Two large wildfires are increasing pollution in the San Joaquin Valley, prompting officials to issue a health cautionary statement.
The fires – the Zaca fire in Santa Barbara County and the Tar Canyon fire in Fresno County – are sending dirty air into Fresno, Madera, Merced, Kings, Tulare and the valley portion of Kern counties. The problem could extend to Stanislaus and San Joaquin counties, depending on wind patterns, San Joaquin Valley Air Pollution District forecasters said.
Because officials don’t know how long it will take to put out the fires, the cautionary statement is in effect indefinitely.
“If you smell smoke, you are likely breathing it,” district forecaster Shawn Ferreria said
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Air-monitoring stations in Bakersfield have recorded elevated soot levels this morning, and the district has received reports of ash falling in Kern County.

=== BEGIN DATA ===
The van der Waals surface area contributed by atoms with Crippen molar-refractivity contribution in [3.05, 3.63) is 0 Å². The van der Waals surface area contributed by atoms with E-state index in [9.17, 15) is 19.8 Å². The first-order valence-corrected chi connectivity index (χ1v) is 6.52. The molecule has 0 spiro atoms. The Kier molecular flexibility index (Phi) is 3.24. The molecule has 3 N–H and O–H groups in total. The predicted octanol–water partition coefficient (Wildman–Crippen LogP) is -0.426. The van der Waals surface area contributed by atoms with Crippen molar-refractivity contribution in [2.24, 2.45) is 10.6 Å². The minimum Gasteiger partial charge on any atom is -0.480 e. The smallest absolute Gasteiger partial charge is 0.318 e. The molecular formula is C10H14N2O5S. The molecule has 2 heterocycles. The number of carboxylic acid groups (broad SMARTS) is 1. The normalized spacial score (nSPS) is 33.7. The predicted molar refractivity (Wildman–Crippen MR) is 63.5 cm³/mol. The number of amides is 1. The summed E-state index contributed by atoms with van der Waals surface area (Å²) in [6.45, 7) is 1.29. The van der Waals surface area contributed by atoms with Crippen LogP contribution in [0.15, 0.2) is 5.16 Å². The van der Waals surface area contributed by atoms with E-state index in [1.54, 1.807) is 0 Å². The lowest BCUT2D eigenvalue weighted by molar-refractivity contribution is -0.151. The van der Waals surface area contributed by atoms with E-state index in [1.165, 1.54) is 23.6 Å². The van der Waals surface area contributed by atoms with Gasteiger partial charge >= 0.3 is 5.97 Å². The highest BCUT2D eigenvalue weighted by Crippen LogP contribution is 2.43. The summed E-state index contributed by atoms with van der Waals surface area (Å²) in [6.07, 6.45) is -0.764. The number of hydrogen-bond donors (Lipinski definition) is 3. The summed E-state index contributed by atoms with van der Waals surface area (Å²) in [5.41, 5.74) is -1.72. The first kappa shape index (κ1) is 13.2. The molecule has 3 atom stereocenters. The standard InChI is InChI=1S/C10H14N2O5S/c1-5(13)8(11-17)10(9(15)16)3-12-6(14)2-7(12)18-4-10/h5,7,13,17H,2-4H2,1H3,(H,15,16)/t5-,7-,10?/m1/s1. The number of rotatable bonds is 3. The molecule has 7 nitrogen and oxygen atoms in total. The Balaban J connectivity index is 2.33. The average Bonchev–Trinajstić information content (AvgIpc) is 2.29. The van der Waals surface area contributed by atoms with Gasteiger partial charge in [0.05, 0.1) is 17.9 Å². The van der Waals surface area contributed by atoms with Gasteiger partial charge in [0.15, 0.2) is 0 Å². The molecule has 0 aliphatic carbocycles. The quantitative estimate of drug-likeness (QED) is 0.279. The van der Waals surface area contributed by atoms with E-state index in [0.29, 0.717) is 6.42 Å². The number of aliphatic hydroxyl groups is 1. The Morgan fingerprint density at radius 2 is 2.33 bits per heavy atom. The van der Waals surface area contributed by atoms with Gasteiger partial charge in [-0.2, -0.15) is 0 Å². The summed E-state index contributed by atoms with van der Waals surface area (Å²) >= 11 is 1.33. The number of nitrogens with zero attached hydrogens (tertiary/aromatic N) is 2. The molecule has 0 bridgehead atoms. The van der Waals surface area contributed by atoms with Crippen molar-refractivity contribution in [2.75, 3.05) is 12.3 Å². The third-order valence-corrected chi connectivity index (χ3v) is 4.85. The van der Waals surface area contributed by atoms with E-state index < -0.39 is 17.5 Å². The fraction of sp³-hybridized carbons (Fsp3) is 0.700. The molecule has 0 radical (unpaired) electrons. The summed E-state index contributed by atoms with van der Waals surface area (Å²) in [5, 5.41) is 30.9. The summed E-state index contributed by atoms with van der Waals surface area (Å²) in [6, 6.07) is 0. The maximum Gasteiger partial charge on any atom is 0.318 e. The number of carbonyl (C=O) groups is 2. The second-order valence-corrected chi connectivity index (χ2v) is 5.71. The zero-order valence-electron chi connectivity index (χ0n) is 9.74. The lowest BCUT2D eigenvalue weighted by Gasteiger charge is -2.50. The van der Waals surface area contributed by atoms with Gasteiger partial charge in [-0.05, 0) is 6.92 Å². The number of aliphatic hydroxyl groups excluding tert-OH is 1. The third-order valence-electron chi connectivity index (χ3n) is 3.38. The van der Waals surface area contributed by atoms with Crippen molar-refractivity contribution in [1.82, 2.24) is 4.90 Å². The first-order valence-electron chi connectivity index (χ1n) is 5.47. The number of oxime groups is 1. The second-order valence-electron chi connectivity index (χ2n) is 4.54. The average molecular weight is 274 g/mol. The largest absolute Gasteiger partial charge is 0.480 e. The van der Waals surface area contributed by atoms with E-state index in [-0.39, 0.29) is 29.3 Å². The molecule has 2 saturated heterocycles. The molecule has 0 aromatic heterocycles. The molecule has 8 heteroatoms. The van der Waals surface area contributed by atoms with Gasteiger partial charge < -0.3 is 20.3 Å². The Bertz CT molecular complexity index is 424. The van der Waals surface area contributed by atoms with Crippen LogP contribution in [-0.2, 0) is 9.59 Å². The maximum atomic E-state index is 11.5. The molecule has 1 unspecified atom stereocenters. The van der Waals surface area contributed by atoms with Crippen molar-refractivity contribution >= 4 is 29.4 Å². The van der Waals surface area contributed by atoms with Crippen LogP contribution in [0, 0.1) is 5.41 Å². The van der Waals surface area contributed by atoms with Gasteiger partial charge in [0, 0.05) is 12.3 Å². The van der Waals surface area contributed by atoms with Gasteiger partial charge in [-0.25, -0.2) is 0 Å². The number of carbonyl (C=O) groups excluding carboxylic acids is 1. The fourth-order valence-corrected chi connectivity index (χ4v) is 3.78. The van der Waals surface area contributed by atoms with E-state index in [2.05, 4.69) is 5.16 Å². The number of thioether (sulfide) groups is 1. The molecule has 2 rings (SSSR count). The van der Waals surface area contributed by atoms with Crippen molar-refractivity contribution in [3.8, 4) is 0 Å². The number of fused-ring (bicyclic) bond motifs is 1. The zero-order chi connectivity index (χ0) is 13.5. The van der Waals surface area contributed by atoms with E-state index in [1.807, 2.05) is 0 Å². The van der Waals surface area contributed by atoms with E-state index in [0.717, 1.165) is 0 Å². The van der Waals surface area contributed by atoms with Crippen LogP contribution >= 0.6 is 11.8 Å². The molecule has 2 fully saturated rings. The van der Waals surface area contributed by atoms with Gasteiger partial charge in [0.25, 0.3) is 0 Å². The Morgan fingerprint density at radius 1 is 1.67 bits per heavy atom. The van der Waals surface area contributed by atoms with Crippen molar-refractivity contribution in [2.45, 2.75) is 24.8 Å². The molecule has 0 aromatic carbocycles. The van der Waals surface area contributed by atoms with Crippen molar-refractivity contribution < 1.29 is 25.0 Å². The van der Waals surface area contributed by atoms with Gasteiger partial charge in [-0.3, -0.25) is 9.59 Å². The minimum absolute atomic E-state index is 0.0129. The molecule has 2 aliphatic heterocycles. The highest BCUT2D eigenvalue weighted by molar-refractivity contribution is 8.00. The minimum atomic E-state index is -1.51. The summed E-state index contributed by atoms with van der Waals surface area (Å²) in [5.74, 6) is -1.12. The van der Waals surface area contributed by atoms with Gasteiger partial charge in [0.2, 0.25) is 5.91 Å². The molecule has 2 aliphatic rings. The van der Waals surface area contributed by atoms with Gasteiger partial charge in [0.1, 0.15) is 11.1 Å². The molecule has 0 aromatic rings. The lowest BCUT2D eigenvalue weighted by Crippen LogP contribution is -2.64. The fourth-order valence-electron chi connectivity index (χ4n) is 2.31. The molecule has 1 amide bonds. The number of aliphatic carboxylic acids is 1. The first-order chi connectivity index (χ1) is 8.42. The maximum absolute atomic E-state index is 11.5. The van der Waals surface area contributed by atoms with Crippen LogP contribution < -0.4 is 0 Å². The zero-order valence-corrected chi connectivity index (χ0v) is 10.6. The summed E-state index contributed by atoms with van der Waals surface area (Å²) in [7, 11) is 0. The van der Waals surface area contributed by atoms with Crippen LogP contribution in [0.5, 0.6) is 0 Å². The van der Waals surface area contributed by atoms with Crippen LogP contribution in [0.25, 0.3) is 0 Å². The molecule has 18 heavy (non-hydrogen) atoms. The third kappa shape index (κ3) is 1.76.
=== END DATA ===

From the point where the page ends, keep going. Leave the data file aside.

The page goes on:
Exposure to particle pollution can cause serious health problems, aggravate lung disease, cause asthma attacks and acute bronchitis, and increase risk of respiratory infections.
People in the eight counties are advised to use caution. People with heart or lung diseases should follow their doctors’ advice for dealing with episodes of unhealthy air quality. Additionally, older adults and children should avoid prolonged exposure, strenuous activities or heavy exertion, as conditions dictate.
The air-quality forecast for today is in the good to moderate range for most of the valleys. But localized air quality could fluctuate depending on smoke, forecasters said.
The district covers San Joaquin, Stanislaus, Merced, Madera, Fresno, Kings, Tulare and the valley portion of Kern. For more information, visit http://www.valleyair.org/ or call the Modesto district office at 557-6400.